The world of dog sports is a big one! Dog sports are very different from each other, and some are better for certain breeds, while others can be done by pretty much any dog. We picked a few of the most common types and wanted to share a bit about them. Take a look and see if any of these may be the right fit for you and your dog. Who knows! Maybe your dog is the next dog athlete superstar.

Lure coursing

Lure coursing is a canine sport in which dogs chase a plastic lure pulled by a wire in a set course around a field. It is meant to be a fake wild chase, without using any live animals, and after all the times are compared, the fastest dog wins. There is practically no training needed to try out this sport as a beginner because it is based on a dog's instincts, making it a great first choice. This is one of the best dog sports for very active dogs that love chasing prey and running at high speeds.

Barn hunting

A barn hunt is a sporting event in which rats are safely placed inside tubes to protect them from the dog's mouth, and dogs are released to search for them using their snouts along with their handler. When a rat is found, the dog alerts the handler who will yell out "Rat!". No rats are harmed during the trials. This is an opportunity to show how talented your canine companion is at sniffing out other animals. Barn hunting is mostly appropriate for active dogs who like chasing critters.


Agility is a dog sport in which dogs are put on an obstacle course using different objects such as hurdles, tunnels, and walls that they must overcome on time. The handler directs the dog through the obstacle course, to make sure the proper order is followed. The handler and dog must perform obstacle training before the competition, and obedience to commands must be strictly followed to ensure success. The dog that manages to finish the course in the shortest time is considered the winner.


Flyball is a team racing sport, where teams of dogs race against each other. It involves the use of hurdles and a box with a tennis ball that the dogs must release with their paws and bring over to their handler to complete the course successfully. This is a type of relay race and the first team to get four dogs across the finish line is considered the winner. This is a great fit for dogs who are active and love to run.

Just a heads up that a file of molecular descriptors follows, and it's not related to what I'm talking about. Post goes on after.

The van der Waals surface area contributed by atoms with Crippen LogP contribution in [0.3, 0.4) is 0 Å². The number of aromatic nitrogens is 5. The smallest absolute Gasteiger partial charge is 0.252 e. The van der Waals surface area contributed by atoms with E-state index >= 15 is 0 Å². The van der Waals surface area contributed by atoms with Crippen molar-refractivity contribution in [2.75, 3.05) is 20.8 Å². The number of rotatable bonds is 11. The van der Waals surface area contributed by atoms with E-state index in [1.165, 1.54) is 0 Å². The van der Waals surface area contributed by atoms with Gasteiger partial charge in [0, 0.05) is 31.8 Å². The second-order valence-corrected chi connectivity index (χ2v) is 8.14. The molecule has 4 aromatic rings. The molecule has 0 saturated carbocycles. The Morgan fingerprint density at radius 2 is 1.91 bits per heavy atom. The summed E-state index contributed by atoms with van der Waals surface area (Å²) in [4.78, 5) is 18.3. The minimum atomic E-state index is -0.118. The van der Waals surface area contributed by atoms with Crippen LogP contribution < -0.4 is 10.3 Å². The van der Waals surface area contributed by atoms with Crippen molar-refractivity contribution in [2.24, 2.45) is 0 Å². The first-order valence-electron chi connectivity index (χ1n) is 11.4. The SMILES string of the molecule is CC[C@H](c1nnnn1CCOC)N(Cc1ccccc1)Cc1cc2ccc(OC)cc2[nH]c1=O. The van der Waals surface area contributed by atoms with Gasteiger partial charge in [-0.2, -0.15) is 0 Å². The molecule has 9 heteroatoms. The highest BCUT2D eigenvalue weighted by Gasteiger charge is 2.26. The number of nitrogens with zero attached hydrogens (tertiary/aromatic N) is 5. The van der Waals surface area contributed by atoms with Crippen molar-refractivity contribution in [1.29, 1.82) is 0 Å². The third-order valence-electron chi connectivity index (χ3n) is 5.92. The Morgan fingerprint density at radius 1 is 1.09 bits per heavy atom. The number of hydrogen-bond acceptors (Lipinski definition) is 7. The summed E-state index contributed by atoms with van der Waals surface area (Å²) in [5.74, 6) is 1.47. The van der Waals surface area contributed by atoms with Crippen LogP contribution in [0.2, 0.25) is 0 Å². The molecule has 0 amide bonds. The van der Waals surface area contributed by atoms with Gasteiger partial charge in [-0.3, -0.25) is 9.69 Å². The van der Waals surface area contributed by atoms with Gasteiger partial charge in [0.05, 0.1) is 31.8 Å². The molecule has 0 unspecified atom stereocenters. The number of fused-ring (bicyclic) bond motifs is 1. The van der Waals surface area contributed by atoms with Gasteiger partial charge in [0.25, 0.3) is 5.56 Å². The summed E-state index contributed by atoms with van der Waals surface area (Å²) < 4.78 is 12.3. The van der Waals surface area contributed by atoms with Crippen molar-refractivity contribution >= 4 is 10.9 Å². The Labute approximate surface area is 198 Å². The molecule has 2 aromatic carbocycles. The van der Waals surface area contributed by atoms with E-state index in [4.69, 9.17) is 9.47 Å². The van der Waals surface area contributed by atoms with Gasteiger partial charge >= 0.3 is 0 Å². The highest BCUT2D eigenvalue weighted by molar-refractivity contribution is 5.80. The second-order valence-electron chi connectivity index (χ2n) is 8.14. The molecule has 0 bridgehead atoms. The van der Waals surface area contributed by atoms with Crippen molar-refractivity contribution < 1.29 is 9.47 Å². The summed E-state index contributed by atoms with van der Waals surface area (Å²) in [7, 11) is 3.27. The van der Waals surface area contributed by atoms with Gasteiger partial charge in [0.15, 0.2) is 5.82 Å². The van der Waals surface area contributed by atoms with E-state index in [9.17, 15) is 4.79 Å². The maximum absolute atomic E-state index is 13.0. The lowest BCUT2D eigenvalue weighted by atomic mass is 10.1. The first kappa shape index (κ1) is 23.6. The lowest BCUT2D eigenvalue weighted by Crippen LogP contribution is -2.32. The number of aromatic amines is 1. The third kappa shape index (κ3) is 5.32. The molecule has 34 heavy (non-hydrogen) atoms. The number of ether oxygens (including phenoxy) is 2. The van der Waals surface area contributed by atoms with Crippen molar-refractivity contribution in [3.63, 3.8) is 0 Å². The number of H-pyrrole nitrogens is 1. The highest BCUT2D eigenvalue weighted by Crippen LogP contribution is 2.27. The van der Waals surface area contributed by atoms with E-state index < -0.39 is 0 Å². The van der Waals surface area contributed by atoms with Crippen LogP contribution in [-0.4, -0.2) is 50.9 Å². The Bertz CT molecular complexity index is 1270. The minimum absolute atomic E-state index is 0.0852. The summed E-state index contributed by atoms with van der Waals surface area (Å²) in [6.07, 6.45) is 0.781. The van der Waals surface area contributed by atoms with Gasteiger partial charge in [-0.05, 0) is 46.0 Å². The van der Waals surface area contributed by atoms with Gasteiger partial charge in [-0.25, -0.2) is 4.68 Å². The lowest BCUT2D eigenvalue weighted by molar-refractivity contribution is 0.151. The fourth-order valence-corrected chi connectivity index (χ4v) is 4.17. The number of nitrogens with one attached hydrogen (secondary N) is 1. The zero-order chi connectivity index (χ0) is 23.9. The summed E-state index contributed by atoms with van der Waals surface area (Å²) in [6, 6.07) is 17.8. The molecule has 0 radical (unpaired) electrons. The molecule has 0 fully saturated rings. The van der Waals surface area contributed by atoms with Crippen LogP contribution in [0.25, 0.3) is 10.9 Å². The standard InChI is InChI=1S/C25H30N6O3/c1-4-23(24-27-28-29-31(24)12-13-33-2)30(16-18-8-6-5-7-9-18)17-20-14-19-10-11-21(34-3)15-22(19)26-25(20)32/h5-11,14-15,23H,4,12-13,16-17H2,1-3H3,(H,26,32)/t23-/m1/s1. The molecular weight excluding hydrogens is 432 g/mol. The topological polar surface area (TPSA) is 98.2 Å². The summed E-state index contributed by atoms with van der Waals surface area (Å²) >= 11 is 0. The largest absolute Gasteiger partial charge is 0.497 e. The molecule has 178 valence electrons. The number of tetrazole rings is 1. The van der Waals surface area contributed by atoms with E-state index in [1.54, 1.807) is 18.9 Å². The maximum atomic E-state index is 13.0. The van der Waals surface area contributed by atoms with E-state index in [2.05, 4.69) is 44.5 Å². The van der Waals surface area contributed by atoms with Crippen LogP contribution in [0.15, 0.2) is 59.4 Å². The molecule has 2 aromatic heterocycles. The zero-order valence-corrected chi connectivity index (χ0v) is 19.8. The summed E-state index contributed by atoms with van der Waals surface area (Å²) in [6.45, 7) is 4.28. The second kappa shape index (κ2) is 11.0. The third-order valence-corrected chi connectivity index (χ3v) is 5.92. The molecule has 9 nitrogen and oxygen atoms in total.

Freestyle is a type of dog sport where dogs dance with their handlers to a pre-set routine they have learned and practiced. These can be any kind of dance, hence its name, and the most creative and well-performed routine, as decided by a panel of judges, will win the competition. This is one of the dog sports that require great work from both the handler and the dog and plenty of preparation.

Disc dog

In disc dogs, the dogs will chase after a plastic disc thrown by their handlers, and they will be rated on their distance and ability to properly catch the disc. This is a sport that requires teamwork and practice, but it can be fun because disc throwing is also a casual activity for leisure that both dogs and owners enjoy. Dogs that show an aptitude for chasing and jumping are best suited to this sort of dog sport.

Dock jumping

Another dog sport that relies on showcasing a dog's instinct, dock jumping involves a dog making a jump into a body of water, usually by following a toy that the handler has thrown in. The dog that makes the biggest jump is considered the winner. This sport is suitable for dogs who do not fear water and who tend to chase toys.

Dog sports may not be the best fit for every dog. Especially the ones who focus on the couch. Maybe one day they will have a Couch Potato Competition.

For all the seriousness of some of these sports, there are still some fun bloopers and goofs that happen.

Check out this fun video of some dog bloopers at the Crufts show that will surely bring a smile to your face.